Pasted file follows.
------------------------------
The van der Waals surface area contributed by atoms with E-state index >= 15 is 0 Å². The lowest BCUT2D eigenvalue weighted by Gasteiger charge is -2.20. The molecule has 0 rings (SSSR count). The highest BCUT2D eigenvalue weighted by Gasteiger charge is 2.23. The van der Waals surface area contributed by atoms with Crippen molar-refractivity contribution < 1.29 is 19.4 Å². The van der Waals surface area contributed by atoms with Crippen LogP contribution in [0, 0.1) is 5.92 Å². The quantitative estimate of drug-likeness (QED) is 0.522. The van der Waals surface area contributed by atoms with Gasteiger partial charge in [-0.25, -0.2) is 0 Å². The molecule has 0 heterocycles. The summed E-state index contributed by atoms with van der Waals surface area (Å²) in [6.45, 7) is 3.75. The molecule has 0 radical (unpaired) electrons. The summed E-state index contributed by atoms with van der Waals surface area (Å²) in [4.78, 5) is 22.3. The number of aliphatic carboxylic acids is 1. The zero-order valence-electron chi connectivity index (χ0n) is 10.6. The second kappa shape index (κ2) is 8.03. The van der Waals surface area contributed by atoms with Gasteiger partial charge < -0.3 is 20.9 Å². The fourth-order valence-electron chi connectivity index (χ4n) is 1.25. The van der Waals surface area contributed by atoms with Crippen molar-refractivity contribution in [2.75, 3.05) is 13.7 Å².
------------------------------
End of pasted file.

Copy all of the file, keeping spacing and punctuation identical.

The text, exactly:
The van der Waals surface area contributed by atoms with E-state index >= 15 is 0 Å². The lowest BCUT2D eigenvalue weighted by Gasteiger charge is -2.20. The molecule has 0 rings (SSSR count). The highest BCUT2D eigenvalue weighted by Gasteiger charge is 2.23. The van der Waals surface area contributed by atoms with Crippen molar-refractivity contribution < 1.29 is 19.4 Å². The van der Waals surface area contributed by atoms with Crippen LogP contribution in [0, 0.1) is 5.92 Å². The quantitative estimate of drug-likeness (QED) is 0.522. The van der Waals surface area contributed by atoms with Gasteiger partial charge in [-0.25, -0.2) is 0 Å². The molecule has 0 heterocycles. The summed E-state index contributed by atoms with van der Waals surface area (Å²) in [6.45, 7) is 3.75. The molecule has 0 radical (unpaired) electrons. The summed E-state index contributed by atoms with van der Waals surface area (Å²) in [4.78, 5) is 22.3. The number of aliphatic carboxylic acids is 1. The zero-order valence-electron chi connectivity index (χ0n) is 10.6. The second kappa shape index (κ2) is 8.03. The van der Waals surface area contributed by atoms with Gasteiger partial charge < -0.3 is 20.9 Å². The fourth-order valence-electron chi connectivity index (χ4n) is 1.25. The van der Waals surface area contributed by atoms with Crippen molar-refractivity contribution in [2.75, 3.05) is 13.7 Å².